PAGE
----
John Felton Parish
|John Felton Parish|
|Born||John Felton Parish
July 4, 1933
Dallas County, Texas, United States
|Died||August 9, 1982
Grand Prairie, Texas, United States
|Cause of death||Shot by police|
|Date||August 9, 1982
8:00 a.m. – 8:27 a.m.
|Location(s)||Grand Prairie, Texas, United States|
.25-caliber semi-automatic pistol
John Felton Parish (July 4, 1933 – August 9, 1982) was an American mass murderer who shot dead six people and wounded three others at two warehouses in Grand Prairie, Texas, United States on August 9, 1982. Afterwards, while driving a hijacked semi-trailer truck, he led police on a high-speed chase through Grand Prairie downtown that ended only when he broke through a police barricade, injuring an officer, and crashed into a building. He was subsequently killed by police during a shootout.
It was the worst shooting rampage in Dallas-Fort Worth history at that time.
Parish was born in Dallas County, Texas on July 4, 1933. He was married and had two children, though he was estranged from his wife and had lost a child custody-battle against her shortly before the shooting. Also the same year his brother needed his second kidney implant and his older sister died from cancer.
Parish, who had no police-record and was described by his supervisors as an easy-going person, had been a trucker for 20 years and worked for Jewel T warehouse for eight months, before joining the Western Transportation Company in September 1980. The people at Jewel T complained about him, calling him a troublemaker, and Jewel T supervisor Richard T. Svoboda demanded that Parish should be taken off a contract job Western Transportation had with Jewel T, whereupon he was banned from making deliveries for said company.
In the two weeks prior to the shooting Parish had a pay dispute with Western Transportation and had complained to supervisor Eddie Ulrich that he was owed $1,600 of outstanding pay. Ulrich rejected his claims, explaining that he had earned less because he had worked less. Nonetheless Parish felt, according to his brother and his friends, mistreated and was tired of it, but also stated that they could work it out, if they talked to him like a man, and didn't treat him like a fool.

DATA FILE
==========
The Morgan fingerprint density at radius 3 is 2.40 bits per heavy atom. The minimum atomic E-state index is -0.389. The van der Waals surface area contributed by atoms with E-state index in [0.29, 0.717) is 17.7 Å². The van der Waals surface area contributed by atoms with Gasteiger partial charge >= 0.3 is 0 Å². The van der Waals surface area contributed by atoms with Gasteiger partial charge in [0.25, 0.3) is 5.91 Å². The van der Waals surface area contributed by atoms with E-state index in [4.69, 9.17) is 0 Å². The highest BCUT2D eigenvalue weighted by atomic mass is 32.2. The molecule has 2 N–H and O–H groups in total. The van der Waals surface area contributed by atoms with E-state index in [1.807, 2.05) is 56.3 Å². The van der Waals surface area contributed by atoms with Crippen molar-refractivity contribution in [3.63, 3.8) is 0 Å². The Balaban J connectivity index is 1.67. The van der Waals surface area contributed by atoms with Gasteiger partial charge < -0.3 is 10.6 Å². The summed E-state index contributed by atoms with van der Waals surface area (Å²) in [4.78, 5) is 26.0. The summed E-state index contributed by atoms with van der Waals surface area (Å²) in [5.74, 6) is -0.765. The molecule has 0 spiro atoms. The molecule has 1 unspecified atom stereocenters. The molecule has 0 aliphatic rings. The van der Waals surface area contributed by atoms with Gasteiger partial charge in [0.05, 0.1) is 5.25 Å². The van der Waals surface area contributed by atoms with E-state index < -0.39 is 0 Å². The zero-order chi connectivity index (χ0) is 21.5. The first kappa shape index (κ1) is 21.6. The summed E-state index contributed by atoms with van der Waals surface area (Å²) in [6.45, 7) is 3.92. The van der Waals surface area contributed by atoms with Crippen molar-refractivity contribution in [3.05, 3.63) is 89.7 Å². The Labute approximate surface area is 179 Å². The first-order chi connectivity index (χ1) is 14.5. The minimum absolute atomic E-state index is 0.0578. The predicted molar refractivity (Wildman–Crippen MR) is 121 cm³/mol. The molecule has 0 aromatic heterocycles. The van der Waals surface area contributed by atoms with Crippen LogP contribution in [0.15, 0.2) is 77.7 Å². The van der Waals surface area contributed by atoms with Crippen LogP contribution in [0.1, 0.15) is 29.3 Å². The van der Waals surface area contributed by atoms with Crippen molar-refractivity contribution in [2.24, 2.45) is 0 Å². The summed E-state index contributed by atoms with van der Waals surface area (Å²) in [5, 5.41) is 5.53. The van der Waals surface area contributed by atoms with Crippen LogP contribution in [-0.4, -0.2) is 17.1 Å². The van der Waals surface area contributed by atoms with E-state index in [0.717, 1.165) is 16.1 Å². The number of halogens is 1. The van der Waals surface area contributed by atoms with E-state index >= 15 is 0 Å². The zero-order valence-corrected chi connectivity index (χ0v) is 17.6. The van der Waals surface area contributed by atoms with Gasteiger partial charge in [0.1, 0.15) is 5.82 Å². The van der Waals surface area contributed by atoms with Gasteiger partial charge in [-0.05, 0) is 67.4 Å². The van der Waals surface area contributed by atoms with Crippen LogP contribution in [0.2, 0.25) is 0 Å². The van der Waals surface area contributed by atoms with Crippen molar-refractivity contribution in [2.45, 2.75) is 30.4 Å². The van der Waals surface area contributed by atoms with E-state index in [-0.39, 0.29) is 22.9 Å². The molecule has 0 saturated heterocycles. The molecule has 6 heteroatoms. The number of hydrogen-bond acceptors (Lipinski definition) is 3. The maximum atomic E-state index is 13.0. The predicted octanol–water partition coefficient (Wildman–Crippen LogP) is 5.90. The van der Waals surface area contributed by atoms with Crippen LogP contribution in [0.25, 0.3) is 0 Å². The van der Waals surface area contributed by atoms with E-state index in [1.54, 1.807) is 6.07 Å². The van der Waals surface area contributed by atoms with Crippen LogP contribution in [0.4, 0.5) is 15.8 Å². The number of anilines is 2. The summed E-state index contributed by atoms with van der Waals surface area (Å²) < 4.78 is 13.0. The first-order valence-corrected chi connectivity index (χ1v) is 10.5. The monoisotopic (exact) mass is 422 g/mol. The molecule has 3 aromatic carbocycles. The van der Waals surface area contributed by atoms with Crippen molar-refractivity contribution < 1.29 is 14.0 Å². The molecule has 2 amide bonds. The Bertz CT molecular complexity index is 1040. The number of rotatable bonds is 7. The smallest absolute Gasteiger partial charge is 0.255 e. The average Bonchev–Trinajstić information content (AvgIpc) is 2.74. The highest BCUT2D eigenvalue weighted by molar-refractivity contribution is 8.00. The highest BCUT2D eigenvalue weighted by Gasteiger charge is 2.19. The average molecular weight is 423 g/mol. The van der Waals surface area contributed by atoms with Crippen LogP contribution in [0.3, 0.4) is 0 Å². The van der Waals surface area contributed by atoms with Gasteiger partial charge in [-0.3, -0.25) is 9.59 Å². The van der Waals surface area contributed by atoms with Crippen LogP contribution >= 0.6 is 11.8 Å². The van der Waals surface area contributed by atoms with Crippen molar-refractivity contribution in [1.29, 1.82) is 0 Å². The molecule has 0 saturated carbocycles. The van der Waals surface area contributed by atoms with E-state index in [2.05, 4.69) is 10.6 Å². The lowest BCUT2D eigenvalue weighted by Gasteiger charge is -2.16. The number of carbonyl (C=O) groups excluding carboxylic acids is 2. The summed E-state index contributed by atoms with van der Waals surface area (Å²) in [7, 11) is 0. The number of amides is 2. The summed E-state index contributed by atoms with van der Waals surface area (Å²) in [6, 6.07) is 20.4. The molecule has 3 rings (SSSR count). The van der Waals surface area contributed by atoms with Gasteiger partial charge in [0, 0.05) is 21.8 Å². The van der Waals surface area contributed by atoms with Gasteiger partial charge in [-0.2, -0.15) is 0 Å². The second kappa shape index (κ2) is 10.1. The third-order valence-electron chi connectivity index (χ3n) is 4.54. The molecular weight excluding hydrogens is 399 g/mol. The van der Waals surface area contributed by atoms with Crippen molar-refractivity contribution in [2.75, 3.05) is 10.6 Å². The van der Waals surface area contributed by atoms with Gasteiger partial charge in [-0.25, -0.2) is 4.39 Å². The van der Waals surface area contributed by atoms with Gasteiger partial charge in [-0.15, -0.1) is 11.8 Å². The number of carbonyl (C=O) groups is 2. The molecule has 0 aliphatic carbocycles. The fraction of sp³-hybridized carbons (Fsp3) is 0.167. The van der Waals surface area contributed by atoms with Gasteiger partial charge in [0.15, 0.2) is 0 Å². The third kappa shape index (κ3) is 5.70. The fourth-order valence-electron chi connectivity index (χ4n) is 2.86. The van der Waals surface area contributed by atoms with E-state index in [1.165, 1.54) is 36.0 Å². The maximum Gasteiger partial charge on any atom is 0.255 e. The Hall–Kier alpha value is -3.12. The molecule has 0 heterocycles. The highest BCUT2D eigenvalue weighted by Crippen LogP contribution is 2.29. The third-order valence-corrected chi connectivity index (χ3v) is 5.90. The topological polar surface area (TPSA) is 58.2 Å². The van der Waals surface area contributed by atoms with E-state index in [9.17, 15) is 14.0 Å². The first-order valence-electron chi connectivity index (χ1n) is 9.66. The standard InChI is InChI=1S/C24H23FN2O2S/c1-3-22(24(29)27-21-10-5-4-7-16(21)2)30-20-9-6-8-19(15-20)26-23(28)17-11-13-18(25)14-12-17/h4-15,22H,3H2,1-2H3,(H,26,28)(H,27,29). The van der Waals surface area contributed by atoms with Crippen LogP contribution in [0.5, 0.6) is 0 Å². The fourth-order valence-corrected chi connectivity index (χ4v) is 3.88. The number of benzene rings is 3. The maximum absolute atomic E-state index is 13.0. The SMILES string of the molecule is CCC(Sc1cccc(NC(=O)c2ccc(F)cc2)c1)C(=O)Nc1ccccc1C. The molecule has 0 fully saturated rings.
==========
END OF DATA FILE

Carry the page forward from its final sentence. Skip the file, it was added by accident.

At approximately 8:00 a.m. on August 9, Parish, armed with a shortened M1 carbine, a .25-caliber semi-automatic pistol, and a .38-caliber revolver, entered the Western Transportation Company building in the central business district of Grand Prairie, to discuss for a last time with his supervisor Eddie Ulrich about his payment dispute. When the discussion did not go to his liking, Parish killed Ulrich, as well as truck driver Martin Moran and operations manager Moody Smith, before stealing a bobtail truck and driving to the Western Transportation Company office half a block down the street. There he killed executive secretary Wyvonne Kohler and wounded receptionist Ruth James with shots in her shoulder and neck, as well as operations manager Burnett Hart with a shot to the head. He also took office worker Vicki Smallwood hostage for a while, to find an executive named Mike, threatening: "If he's not in, you're dead." Though, after his search proved to be of no avail, Parish decided to let his hostage go, when realizing that she was the wife of an acquainted mechanic.